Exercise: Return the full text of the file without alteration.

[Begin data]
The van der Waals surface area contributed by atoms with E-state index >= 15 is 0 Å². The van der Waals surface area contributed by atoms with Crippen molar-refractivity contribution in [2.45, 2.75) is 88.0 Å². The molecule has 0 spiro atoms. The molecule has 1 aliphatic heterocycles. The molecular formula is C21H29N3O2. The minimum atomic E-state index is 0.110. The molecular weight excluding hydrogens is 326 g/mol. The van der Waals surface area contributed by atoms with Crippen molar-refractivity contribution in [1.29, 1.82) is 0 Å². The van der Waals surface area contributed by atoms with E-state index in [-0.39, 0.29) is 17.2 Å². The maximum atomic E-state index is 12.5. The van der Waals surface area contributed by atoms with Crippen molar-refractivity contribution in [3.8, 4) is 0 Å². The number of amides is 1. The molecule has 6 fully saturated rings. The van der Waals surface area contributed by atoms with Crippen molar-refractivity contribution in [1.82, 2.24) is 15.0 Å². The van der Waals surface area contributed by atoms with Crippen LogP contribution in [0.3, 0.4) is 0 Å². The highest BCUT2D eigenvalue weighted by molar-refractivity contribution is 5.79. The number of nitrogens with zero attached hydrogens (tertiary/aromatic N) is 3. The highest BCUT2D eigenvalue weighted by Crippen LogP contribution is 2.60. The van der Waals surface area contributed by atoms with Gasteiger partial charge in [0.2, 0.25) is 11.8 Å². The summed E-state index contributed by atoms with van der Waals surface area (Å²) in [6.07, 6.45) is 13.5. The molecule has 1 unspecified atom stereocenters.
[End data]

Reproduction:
The van der Waals surface area contributed by atoms with E-state index >= 15 is 0 Å². The van der Waals surface area contributed by atoms with Crippen molar-refractivity contribution in [2.45, 2.75) is 88.0 Å². The molecule has 0 spiro atoms. The molecule has 1 aliphatic heterocycles. The molecular formula is C21H29N3O2. The minimum atomic E-state index is 0.110. The molecular weight excluding hydrogens is 326 g/mol. The van der Waals surface area contributed by atoms with Crippen molar-refractivity contribution in [1.29, 1.82) is 0 Å². The van der Waals surface area contributed by atoms with E-state index in [-0.39, 0.29) is 17.2 Å². The maximum atomic E-state index is 12.5. The van der Waals surface area contributed by atoms with Crippen molar-refractivity contribution in [3.8, 4) is 0 Å². The number of amides is 1. The molecule has 6 fully saturated rings. The van der Waals surface area contributed by atoms with Crippen molar-refractivity contribution in [1.82, 2.24) is 15.0 Å². The van der Waals surface area contributed by atoms with Crippen LogP contribution in [0.3, 0.4) is 0 Å². The highest BCUT2D eigenvalue weighted by molar-refractivity contribution is 5.79. The number of nitrogens with zero attached hydrogens (tertiary/aromatic N) is 3. The highest BCUT2D eigenvalue weighted by Crippen LogP contribution is 2.60. The van der Waals surface area contributed by atoms with Gasteiger partial charge in [0.2, 0.25) is 11.8 Å². The summed E-state index contributed by atoms with van der Waals surface area (Å²) in [6.07, 6.45) is 13.5. The molecule has 1 unspecified atom stereocenters.